REQUESTED BY: CARE PAC, Sandy Effle, Chairman, P.O. Box 14269, Omaha, Nebraska 68124
QUESTION: The letter from the Chairperson of this committee, dated August 10, 1982, requests "an advisory opinion on the legality of the sale of raffle tickets as a fund-raising mechanism by a political action committee which is associated with a non-profit trade association." However, in a phone conversation with Ted Schultz of The Nebraska Health Care Association, Inc., it appears that included within this question is whether such raffle tickets may be sold to the employees, directors and stockholders of the corporations which are members of the trade association.
The matter of the legality of selling raffle tickets is not within the jurisdiction of the Commission, but if such a raffle is otherwise lawful, it would be a fund-raising event pursuant to Section 49-1422, and the proceeds from the sale of such tickets would be contributions pursuant to Section 49-1415. Pursuant to Section 49-1469, a corporation or trade association may not receive contributions unless it does so through its separate segregated political fund. Section 49-1469(1).
Section 49-1469(2) (c) provides that all "contributions to and expenditures from such separate segregated political fund shall be limited to money or anything of ascertainable value obtained through the voluntary contributions of the employees, officers, directors, stockholders, or members of the corporation, including a non-profit corporation, labor organization, or industry, trade or professional association, and the affiliates thereof, under which such fund was established."
The Nebraska Health Care Association, Inc. is both an industry or trade association and a non-profit corporation. The foregoing statutory language does provide that contributions can be received from the employees, directors, stockholders and members of the affiliates of a corporation or association under which the fund was established, which at least indicates a legislative intent not to make the limitation on obtaining contributions so narrow as to permit contributions from just the employees, directors and stockholders of a holding company, for example. And, subsection (d) of Section 49-1469 (2) provides that the corporate member of an association does not even have to file a report of its contributions to the separate segregated political fund of its association as distinguished from its other contributions, which indicates a legislative intent to treat such corporate members as though they were the individuals who constitute the corporation, namely employees, directors and stockholders. It would appear therefore, that to permit such contributions to be received from the employees, directors and stockholders of the corporate members of such a non-profit corporate association would be consistent with legislative intent.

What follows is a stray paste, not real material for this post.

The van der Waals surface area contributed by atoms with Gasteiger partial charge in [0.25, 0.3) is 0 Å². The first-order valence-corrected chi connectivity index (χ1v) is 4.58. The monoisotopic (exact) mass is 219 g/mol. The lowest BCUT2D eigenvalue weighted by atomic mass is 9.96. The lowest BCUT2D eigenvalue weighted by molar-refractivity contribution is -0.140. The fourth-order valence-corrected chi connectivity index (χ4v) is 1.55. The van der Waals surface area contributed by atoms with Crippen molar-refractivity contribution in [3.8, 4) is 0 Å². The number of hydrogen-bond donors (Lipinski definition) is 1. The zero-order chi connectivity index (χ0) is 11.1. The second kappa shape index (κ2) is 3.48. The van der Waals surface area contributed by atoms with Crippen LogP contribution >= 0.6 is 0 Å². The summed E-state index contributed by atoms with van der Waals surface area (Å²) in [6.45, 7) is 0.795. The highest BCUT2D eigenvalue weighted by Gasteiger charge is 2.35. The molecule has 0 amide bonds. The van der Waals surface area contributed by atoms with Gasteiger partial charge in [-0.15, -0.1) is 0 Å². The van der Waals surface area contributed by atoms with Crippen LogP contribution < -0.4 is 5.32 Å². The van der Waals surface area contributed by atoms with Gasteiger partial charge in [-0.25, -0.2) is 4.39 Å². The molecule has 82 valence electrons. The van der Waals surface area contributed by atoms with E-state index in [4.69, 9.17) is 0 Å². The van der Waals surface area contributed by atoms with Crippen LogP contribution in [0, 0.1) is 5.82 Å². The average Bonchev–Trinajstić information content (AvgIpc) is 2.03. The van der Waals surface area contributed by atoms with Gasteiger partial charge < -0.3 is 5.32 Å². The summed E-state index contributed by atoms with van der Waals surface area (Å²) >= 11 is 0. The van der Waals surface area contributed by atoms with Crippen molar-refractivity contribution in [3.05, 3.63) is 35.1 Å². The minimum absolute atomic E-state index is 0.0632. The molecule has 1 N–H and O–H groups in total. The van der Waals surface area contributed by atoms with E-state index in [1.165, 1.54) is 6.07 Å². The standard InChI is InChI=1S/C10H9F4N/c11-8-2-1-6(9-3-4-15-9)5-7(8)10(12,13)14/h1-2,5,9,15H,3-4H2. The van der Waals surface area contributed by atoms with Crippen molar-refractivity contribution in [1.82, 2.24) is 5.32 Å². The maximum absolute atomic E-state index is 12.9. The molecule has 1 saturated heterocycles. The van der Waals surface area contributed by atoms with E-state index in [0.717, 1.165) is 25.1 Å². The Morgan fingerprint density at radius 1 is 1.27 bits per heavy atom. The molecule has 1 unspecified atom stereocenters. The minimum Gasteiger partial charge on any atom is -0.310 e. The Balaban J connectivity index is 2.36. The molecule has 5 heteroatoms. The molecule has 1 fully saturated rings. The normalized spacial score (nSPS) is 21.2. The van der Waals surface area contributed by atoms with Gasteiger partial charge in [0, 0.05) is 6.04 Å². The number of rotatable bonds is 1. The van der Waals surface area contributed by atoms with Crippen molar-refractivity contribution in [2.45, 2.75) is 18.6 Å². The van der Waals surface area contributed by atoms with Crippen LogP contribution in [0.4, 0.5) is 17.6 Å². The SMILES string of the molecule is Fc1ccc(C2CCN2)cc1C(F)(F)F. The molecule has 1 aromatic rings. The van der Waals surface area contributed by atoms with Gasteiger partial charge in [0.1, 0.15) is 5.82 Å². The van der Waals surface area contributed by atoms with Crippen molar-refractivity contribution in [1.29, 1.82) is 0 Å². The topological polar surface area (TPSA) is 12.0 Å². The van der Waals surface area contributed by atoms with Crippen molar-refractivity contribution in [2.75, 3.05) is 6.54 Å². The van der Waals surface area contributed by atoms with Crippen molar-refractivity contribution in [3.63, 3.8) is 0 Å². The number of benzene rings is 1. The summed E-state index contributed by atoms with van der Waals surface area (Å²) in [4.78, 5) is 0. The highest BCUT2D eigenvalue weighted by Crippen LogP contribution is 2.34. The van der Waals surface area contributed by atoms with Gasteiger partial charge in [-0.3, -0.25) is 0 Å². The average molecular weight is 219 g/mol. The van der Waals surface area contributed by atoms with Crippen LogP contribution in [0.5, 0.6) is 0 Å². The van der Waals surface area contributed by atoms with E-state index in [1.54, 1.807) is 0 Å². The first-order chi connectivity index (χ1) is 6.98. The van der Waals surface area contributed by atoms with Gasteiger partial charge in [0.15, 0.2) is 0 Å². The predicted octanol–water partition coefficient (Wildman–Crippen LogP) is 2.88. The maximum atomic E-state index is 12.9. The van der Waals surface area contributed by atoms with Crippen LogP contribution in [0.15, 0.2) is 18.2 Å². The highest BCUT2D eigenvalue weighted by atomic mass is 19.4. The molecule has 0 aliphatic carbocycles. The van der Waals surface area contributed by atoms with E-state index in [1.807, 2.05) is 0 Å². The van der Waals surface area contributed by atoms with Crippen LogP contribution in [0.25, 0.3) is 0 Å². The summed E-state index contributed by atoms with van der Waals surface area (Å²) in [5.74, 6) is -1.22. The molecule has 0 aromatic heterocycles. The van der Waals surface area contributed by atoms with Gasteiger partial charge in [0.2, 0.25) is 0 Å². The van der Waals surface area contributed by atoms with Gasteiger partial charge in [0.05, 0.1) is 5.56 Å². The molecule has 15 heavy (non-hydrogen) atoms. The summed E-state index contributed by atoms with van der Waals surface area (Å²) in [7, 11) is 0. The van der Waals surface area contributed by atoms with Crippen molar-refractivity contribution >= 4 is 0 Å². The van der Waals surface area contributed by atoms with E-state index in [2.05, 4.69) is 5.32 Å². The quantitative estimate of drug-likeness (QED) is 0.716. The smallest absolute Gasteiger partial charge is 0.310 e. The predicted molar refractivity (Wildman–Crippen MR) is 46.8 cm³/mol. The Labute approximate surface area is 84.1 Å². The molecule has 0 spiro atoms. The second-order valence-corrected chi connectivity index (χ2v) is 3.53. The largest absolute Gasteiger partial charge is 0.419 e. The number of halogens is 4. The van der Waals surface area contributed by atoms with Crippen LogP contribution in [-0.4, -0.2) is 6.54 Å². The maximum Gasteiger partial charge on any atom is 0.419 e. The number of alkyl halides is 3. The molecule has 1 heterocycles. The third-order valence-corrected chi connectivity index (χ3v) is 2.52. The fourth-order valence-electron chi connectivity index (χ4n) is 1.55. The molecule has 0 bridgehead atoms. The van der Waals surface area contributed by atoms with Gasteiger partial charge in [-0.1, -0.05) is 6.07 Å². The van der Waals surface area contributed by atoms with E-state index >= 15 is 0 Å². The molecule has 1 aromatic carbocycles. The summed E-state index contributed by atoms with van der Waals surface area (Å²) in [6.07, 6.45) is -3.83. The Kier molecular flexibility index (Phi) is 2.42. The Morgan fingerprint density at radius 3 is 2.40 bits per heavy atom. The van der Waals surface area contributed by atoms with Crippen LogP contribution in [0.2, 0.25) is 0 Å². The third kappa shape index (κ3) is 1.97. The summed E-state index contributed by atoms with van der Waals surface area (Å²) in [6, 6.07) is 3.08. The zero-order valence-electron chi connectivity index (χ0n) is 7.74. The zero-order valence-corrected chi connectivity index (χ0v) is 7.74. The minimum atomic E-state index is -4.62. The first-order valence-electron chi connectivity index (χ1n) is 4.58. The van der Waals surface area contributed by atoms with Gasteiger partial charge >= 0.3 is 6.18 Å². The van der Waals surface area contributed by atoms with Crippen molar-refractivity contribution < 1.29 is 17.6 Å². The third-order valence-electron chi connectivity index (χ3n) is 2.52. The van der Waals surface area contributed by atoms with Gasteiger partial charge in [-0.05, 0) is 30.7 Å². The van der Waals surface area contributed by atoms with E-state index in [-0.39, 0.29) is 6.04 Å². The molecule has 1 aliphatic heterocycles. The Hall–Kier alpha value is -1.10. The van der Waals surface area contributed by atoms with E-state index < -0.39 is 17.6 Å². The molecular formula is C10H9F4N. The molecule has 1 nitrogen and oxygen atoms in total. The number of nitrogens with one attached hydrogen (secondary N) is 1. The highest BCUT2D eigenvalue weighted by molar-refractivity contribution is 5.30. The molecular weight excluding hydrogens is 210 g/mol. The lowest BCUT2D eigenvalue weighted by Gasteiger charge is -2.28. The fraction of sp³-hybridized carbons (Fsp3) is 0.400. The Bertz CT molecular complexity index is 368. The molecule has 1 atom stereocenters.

This legislation for the operation of political action committees was derived from the federal law. Federal law, however, prohibits a corporation or labor union from making direct political contributions and in lieu thereof permits such organizations to establish political action committees to solicit employees, stockholders or members to make such contributions. Nebraska does not prohibit corporations, labor unions or associations from making direct contributions. The statutory scheme of permitting corporations, unions and associations to solicit contributions is simply an additional method by which such an organization may make contributions. The scheme apparently envisions that when such an organization does this, it should not be doing it from the public generally but from those persons who are reasonably associated with such corporation, union or association.
Therefore, the Commission takes the position that the limitation on the receipt of contributions in Section 49-1469 (2) (c) does not prohibit the sale of fund-raising tickets to the employees, directors or stockholders of the corporate members of a non-profit corporation or an industry, trade or professional association.